Hook up a fuel pressure gauge to the hose coming from the fuel pump (best place is right before it goes to the SPICA pump. Have someone crank the starter and watch the pressure. When it's running, you'll most likely see the fuel pressure drop, right before it stalls.

Here's something to consider. We often confuse fuel pressure with fuel flow. For the car to run, you need both. With the motor not turning, your fuel pump should build pressure and the FP light turns off. As soon as fuel is being pumped thru the SPICA system, your fuel pressure may drop, because there isn't enough fuel being pumped to the SPICA pump. If this happens, you know the cause - low fuel flow to the SPICA pump. Now you have to find out why. Is it due to poor flow to the pump or a weak pump? The easiest is a visual check on the fuel lines from the tank to the pump. It could be restricted from a kink in the hose or even a twisted hose. It's also possible, but rare to have a hose delaminate from the inside and block some of the flow, but it's not likely to happen. To check flow to the pump, cut a section of hose and attach to the fuel pump inlet and to a test fuel tank (can make out of a container), but make sure gravity will feed the pump. If the car starts and runs, then there's a blockage from the tank to the pump. If the car starts and stalls, then you have a bad pump ... or you may have a blocked hose from the pump to the SPICA pump, but most likely it's okay.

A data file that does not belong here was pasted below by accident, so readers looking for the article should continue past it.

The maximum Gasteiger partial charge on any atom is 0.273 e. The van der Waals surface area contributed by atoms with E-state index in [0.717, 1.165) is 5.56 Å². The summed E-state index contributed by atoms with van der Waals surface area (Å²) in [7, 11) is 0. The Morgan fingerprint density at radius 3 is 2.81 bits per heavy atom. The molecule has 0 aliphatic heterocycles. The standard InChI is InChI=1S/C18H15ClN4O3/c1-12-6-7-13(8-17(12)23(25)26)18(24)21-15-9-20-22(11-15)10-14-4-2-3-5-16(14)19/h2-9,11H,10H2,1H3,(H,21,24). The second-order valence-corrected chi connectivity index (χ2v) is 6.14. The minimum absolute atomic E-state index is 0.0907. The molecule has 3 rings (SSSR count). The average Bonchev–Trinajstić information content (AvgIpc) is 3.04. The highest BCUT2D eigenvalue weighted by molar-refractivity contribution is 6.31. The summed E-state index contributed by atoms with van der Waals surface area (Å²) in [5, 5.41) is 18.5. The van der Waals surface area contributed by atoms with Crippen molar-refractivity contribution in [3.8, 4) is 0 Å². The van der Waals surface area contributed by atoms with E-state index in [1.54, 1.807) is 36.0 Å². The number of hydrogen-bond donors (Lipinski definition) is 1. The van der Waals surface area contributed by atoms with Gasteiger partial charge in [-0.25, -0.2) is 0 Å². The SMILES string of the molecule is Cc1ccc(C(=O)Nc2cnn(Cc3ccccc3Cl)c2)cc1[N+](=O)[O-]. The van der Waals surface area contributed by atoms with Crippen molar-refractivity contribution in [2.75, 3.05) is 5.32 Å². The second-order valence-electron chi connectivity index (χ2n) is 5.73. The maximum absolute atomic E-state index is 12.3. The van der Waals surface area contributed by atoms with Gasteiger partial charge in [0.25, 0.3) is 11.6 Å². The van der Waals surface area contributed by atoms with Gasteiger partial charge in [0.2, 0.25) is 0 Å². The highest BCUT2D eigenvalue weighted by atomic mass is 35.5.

Here's a easier way to check, but it's not as reliable. Open the gas cap and turn the key to run, but don't start the car. You should hear a strong flow of fuel returning to the gas tank. When you crank the starter and the car starts, keep listening and if the flow is the same, then the fuel pumping system is good and the problem is in the SPICA FI system or the spark. If you hear the fuel flow slowing and the FP light turns on, then you have a flow problem.

I hope this helps.
 

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Discussion Starter · #10 ·
So, I performed a few troubleshooting tasks today:

1. Applying 12v to the CSS yields the expectedm“click”. Ditto for the FCS.

2. I got this when I tested fuel flow:

1690223


This is what used to contain 5 liters of Croatia’s finest table wine. 😂. Just before entering the SPICA pump, this much fuel was pumped into the jug in about 40 seconds — I’d say about 2.5 liters.

1690227


This is a 9-ounce plastic cup. On the output return side of the front fuel filter, this much fuel was pumped in about 3 seconds.

1690229


This is a 1-liter container that was filled slightly more than halfway in about 10 seconds just before entry into the fuel tank on the return side.

In all cases, flow was strong. But what I DID NOT hear is the gurgling in the tank as fuel passed through the nipple on the top of the tank. My mistake — I supposed it’s possible that there is a blockage in that nipple. I need to check that tomorrow. Unfortunately, I don’t have access to a compressor to blow out any blockage. I’ll have to blow through a small piece of hose attached to the nipple.